There are various types of anxiety or anxiety disorders, as per anxiety coach UK. Listed below are a few of the more common varieties, according to the National Institute of Mental Health.
Generalized anxiety disorder (GAD)
If someone has GAD, they’ll likely experience excessive worry that’s difficult to manage. This type of worry often triggers rumination or spending a lot of time overthinking or mulling over multiple events in the future — how they may come out and how the person may deal with them.
It’s not unique to have symptoms and not be able to explain why. For folks with GAD, symptoms like those listed above are present most of the time and for at least the past six months.
Obsessive-compulsive disorder (OCD)
A person suffering from OCD has thoughts that are difficult to control. They may find themselves repeating actions again and again.
If someone has OCD, they might be extremely concerned about germs or having things in order. They may worry about feelings of aggression that they have toward others or that someone feels toward them.
They may also find it hard to manage thoughts of taboo subjects, such as sex, religion, or violence. Few folks repeatedly do an action, like checking a locked door or counting things.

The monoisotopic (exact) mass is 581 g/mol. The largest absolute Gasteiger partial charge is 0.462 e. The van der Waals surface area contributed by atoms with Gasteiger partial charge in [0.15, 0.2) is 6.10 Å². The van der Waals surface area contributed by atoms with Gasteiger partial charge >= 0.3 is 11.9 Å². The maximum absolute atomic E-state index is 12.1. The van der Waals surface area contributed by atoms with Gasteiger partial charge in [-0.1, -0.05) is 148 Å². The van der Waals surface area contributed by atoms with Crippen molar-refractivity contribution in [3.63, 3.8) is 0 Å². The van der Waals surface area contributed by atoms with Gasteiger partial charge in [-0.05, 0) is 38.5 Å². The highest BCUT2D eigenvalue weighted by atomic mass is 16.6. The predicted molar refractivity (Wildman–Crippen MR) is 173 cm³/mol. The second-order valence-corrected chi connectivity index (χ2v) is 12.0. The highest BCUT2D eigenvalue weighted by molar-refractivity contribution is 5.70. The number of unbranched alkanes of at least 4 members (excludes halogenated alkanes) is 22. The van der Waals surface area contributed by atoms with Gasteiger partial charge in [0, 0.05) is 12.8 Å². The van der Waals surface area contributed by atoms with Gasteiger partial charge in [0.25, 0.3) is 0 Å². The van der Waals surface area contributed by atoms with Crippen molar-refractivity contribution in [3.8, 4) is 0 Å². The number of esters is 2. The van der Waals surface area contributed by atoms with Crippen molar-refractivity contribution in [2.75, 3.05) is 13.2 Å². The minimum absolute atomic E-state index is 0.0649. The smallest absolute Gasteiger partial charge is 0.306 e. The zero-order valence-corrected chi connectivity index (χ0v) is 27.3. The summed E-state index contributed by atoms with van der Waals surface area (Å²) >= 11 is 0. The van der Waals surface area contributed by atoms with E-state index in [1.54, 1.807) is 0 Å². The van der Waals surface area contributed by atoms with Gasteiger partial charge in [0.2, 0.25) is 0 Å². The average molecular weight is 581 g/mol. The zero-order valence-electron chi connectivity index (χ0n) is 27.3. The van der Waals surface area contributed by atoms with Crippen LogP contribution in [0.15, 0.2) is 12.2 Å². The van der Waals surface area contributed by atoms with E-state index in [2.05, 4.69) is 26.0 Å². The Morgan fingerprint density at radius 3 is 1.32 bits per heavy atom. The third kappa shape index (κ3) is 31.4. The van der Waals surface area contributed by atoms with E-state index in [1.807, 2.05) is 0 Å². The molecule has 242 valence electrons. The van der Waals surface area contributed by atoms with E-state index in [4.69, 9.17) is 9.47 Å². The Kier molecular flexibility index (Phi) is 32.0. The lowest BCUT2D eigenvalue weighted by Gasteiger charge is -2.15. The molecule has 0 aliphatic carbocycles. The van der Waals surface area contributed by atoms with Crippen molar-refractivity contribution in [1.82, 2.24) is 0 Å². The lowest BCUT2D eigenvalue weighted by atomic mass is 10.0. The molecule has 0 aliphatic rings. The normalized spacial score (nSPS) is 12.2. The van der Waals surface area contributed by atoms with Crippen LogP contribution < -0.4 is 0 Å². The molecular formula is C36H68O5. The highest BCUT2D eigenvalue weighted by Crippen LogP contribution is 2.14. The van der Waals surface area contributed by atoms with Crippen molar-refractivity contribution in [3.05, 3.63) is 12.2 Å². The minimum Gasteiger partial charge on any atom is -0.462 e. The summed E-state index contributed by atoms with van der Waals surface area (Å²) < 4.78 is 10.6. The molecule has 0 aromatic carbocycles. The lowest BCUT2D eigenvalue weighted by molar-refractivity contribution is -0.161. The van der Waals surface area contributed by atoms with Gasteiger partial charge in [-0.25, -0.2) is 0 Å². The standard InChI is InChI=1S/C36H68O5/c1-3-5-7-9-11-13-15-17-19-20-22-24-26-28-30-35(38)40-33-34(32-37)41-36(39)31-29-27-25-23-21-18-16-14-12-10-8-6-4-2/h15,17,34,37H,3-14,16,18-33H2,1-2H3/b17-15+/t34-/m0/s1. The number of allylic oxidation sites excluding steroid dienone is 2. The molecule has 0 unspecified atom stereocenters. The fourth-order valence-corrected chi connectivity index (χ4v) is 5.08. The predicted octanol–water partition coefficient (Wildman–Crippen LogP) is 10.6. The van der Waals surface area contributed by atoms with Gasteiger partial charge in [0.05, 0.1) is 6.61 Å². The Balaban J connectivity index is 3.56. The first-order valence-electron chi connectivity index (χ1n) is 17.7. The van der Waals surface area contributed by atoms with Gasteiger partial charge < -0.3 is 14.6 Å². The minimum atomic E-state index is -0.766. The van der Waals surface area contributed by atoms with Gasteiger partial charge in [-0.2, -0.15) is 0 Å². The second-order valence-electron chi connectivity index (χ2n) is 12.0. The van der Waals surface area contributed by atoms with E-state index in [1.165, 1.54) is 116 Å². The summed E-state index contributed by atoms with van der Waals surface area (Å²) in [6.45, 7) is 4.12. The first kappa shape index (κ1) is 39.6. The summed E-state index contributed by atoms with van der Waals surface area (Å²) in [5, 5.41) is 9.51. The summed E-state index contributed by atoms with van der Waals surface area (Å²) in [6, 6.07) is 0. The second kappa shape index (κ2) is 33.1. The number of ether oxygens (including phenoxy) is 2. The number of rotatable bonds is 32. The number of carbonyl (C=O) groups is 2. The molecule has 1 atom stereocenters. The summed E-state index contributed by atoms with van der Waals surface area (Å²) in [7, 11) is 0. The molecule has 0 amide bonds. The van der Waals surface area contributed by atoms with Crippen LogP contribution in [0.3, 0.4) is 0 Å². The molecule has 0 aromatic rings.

A doctor might diagnose OCD if someone:
- spends an hour or more each day having these thoughts or carrying out these types of actions
- the concerned thoughts and actions bring no pleasure
- the thoughts and actions have a significant impact on their daily life
Panic disorder is characterized by repeated, unexpected panic attacks. They mostly happen without warning and result in physical symptoms like:
- chest pain
- shallow breathing
- Symptoms sometimes also involve feeling dissociated from reality or having a sense of impending doom.
Generally, a panic attack lasts less than 20 minutes.
Post-traumatic stress disorder (PTSD)
Folks with PTSD experience anxiety related to a traumatic experience that has occurred in the past. It is a long-term condition that can make symptoms arise for many years after the event, especially when not treated.
Symptoms of PTSD usually start within the first three months of the incident. In some cases, they don’t surface until months or years later.
If someone has PTSD, they may experience the following:
- bad dreams
- frightening thoughts
- feelings of tension and anxiety
- trouble sleeping
- anger for no apparent reason
Some folks change their routine to avoid triggers that remind them of the event.
Social anxiety disorder (social phobia)
A social anxiety disorder also referred to as social phobia, is a fear of embarrassment, humiliation, or criticism in a public environment like school or work.
The person may have trouble talking with people or being in a large group. It’s common to avoid the places and situations that trigger this phobia.
Phobias and specific phobias include an irrational, overwhelming, and excessive fear of a place, situation, or object. Some of the common types of phobias include:
- acrophobia (fear of heights)
- claustrophobia (fear of tight spaces)
- aerophobia (fear of flying)
- hemophobia (fear of blood)
- trypanophobia (fear of needles)
- aquaphobia or hydrophobia (fear of water)